#Thelxinoe ~ Classics News for September 7, 2020

Hodie est a.d. VII Id Sept. 2772 AUC ~ 20 Metageitnion in the fourth year of the 699th Olympiad

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Episode 21 (S4). Another investigation from Rob Cain’s Historical Detective Agency. Rob makes a Google search and discovers a world of antiques being sold on the internet. He digs deeper and deeper into what is real and what is perceived to be real. He answers an inquiry from Robert W.M. Greaves, the author of the popular blog site ‘Matters Arising’, and airs an interview by the late Archaeologist William Glover on the nature of context. This is a true investigation of what is ‘real’ and what not. Can we trust the popular auction house Ebay in buying our next antiquity?

Priestesses of Vesta, Goddess of hearth, home and family, the College of Vestal Virgins were Rome’s only full-time priesthood. They numbered only six and were selected from noble Roman families at an early age, between six and 10 years old. They would tend the sacred fire in the Temple of Vesta and remain virgins for the duration of their tenure, which would stretch long into womanhood, lasting at least 30 years. Their importance to Rome was paramount and throughout this ancient civilisation’s pagan history, the Vestal Virgins remained right at the heart of Roman society. But things were not always plain sailing for the Vestals during their 1,000 year history… I was delighted to be joined by a leading light on this subject Peta Greenfield to talk through the history of the Vestals. From the importance of fire and water for the cult to the infamous Vestal punishment of ‘incestum’ Peta explained the history behind all in this brilliant chat.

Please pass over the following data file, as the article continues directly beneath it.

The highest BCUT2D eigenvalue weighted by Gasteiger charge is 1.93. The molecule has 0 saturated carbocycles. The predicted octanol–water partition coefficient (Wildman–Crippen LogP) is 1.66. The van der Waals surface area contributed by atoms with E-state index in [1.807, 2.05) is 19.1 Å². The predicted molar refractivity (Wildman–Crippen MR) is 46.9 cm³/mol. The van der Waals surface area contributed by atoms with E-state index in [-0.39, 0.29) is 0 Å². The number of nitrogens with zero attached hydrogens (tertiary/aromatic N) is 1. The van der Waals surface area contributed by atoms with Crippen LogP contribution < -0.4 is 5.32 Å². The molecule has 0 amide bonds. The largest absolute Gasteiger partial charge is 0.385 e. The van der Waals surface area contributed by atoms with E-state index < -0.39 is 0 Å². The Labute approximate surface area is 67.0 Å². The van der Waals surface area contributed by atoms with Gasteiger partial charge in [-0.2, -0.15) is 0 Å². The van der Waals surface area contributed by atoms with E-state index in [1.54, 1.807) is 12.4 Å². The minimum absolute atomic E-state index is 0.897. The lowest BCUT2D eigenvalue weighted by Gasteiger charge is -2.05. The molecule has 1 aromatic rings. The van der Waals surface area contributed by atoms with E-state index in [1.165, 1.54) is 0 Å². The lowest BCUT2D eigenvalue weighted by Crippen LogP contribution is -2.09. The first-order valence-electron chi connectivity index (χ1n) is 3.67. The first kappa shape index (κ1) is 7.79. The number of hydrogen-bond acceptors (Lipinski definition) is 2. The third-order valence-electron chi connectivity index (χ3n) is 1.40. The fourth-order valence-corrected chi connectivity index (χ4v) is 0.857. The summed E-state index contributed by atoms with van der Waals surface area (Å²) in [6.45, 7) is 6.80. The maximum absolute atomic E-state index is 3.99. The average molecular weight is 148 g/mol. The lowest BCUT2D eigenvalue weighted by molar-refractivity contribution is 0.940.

In which we discuss the three children of Zeus and Hera’s Marriage, the belated child of Zeus and Metis Marriage, A Disabled God and get our first robots!

Professional Matters

‘Sorting’ Out Your Day:

Today on the Etruscan Brontoscopic Calendar:

If it thunders today, it portends an outbreak of disease and bad things for the enslaved class.

… adapted from the text and translation of:

Jean MacIntosh Turfa, The Etruscan Brontoscopic Calendar, in Nancy Thomson de Grummond and Erika Simon (eds.), The Religion of the Etruscans. University of Texas Press, 2006. (Kindle edition)

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